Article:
In the 1950s, Bowen will focus on another literary genre, the novel. Unlike E.M. Foster and without any compunction, she will underline in “English Fiction at Mid-Century”, the importance of the story, whether true or untrue. She will also make an appraisal of the English novel of the first half of the 20th century, stating the names of the best novelists—D. Richardson, V. Woolf, I. Compton-Burnett, R. Lehmann, V.S. Pritchett, Graham Greene, Henry Greene, Evelyn Waugh—, thus showing how perceptive she was.

In all her essays, on the most diverse subjects, and especially in those of the last sections, Bowen the essayist is never far from the preoccupations of the writer, indirectly capturing the mood of a character as she tries to define childhood disappointment for Parents Magazine or representing daydreaming when addressing a jet-setting cosmopolitan readership in her last essay, “The Thread of dreams”. She implements her taste for story-telling and capturing an event or a moment in such journalistic pieces as “An Enormous Channel of Expectation” where she evokes the coronation of Elizabeth II in 1953. Even in her short essays she displays her stylistic skill and her ability at defining in a few words “charm” or the role of women in post-war Britain, while claiming she is not a feminist: “The home was her sphere, and now the world is her home” [379].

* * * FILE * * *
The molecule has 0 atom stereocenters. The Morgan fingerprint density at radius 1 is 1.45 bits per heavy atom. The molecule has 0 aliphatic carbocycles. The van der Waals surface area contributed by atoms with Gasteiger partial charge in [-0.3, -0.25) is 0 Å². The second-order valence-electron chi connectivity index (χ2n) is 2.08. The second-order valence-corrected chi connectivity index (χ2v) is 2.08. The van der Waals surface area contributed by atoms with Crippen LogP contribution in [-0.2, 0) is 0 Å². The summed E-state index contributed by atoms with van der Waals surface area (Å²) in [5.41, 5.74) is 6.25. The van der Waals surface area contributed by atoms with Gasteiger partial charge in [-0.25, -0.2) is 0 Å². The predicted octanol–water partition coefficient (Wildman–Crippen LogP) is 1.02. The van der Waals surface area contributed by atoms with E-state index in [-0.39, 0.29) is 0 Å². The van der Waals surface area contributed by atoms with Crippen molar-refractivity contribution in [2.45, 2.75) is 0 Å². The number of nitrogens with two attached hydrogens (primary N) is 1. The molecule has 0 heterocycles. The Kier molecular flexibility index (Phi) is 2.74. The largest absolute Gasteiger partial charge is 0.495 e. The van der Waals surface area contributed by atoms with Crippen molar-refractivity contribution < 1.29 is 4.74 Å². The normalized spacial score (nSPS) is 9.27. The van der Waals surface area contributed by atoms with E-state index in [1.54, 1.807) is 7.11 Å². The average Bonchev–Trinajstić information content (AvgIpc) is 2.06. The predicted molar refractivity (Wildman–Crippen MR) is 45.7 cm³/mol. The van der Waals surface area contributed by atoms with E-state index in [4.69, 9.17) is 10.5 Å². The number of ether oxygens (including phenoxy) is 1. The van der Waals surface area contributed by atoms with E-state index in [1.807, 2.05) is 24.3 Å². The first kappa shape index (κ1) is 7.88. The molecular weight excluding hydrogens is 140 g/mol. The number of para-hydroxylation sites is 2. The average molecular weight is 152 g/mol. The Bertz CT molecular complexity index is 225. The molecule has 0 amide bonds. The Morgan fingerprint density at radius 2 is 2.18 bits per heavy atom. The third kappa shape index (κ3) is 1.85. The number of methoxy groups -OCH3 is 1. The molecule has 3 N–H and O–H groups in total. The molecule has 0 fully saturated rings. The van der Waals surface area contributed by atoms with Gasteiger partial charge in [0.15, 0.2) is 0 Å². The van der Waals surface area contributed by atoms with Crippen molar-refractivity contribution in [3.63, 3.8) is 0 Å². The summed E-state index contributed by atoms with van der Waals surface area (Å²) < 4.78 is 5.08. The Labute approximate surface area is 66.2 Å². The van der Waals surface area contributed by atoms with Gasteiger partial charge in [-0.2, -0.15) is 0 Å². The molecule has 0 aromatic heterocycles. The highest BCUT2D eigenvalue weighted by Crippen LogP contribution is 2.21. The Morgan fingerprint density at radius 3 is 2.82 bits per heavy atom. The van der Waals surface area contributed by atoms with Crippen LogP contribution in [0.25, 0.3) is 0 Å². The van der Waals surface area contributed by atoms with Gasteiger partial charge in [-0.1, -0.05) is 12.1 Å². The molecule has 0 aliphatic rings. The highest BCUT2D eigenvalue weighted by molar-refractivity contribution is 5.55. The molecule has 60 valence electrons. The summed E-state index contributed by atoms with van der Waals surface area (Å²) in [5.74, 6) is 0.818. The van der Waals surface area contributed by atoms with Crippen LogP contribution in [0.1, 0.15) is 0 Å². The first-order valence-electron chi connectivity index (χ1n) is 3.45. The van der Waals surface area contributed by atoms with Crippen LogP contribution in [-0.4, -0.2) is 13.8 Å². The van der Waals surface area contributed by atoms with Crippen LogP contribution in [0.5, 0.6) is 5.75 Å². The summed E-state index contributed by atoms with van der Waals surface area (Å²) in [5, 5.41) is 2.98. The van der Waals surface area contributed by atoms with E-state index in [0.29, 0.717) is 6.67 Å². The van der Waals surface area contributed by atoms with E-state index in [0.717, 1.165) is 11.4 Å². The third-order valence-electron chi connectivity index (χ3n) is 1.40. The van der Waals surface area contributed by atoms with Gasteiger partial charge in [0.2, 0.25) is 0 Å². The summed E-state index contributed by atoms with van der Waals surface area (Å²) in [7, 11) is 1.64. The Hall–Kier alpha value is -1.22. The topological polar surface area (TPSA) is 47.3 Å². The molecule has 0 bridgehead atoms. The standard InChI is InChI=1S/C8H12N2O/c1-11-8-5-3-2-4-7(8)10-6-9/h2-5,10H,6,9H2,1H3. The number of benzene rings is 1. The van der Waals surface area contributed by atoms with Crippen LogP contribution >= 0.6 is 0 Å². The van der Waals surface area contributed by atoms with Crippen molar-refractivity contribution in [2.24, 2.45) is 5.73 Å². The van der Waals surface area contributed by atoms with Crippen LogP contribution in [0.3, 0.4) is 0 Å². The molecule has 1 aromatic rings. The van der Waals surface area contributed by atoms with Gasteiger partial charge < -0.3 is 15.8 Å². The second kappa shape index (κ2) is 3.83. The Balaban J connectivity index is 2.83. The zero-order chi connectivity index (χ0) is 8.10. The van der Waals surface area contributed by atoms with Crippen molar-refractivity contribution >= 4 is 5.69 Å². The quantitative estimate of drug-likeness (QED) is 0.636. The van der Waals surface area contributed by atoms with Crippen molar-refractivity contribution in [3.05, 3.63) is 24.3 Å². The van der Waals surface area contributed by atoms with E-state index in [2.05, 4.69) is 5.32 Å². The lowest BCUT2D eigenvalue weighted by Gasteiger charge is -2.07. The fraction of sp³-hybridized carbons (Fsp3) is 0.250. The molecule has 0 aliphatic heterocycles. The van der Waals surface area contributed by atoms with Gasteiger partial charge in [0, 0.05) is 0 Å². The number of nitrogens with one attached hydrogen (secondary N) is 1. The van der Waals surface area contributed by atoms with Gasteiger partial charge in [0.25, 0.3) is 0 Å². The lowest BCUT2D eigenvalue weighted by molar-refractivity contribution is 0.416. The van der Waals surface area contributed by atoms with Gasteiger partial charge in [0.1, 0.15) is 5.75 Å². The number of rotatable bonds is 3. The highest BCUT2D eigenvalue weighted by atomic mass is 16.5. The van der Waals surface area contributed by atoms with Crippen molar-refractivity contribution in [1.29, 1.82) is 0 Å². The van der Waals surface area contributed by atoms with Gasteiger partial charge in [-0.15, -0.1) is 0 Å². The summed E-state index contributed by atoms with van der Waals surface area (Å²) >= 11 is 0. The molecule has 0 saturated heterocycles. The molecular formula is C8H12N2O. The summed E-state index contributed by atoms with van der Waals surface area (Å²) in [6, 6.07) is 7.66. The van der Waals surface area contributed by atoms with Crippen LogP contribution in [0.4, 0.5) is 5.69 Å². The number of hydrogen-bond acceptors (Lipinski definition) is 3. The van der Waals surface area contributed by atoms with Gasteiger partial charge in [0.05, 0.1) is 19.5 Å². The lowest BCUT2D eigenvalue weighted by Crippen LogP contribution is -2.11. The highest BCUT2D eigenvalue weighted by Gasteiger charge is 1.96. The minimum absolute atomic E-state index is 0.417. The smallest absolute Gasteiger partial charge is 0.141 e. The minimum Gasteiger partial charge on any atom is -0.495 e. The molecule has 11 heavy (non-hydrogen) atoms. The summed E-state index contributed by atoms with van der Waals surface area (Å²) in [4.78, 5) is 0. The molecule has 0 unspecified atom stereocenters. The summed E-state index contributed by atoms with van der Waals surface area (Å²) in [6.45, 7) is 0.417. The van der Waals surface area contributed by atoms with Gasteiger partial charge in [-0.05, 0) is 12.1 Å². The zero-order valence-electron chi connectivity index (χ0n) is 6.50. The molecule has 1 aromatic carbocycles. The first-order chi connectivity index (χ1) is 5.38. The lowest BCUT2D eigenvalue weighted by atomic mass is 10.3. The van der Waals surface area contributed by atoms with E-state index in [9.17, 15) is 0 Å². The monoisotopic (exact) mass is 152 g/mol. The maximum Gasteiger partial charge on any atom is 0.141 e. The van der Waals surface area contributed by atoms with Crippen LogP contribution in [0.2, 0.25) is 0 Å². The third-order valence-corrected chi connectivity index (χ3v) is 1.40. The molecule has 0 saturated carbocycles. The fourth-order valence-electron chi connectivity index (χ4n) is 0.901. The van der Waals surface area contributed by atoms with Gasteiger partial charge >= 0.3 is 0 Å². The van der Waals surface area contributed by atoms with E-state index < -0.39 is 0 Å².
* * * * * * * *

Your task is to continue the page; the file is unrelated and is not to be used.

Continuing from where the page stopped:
In these numerous essays that she wrote over forty years for various magazines, Bowen proves to be a very sharp, witty and enthusiastic critic. Alert to the writings as well as the historical events of her time, she illuminates them in her essays just as her essays illuminate her own fiction in return, for our greatest pleasure.






Cercles © 2010
All rights are reserved and no reproduction from this site for whatever purpose is permitted without the permission of the copyright owner. Please contact us before using any material on this website.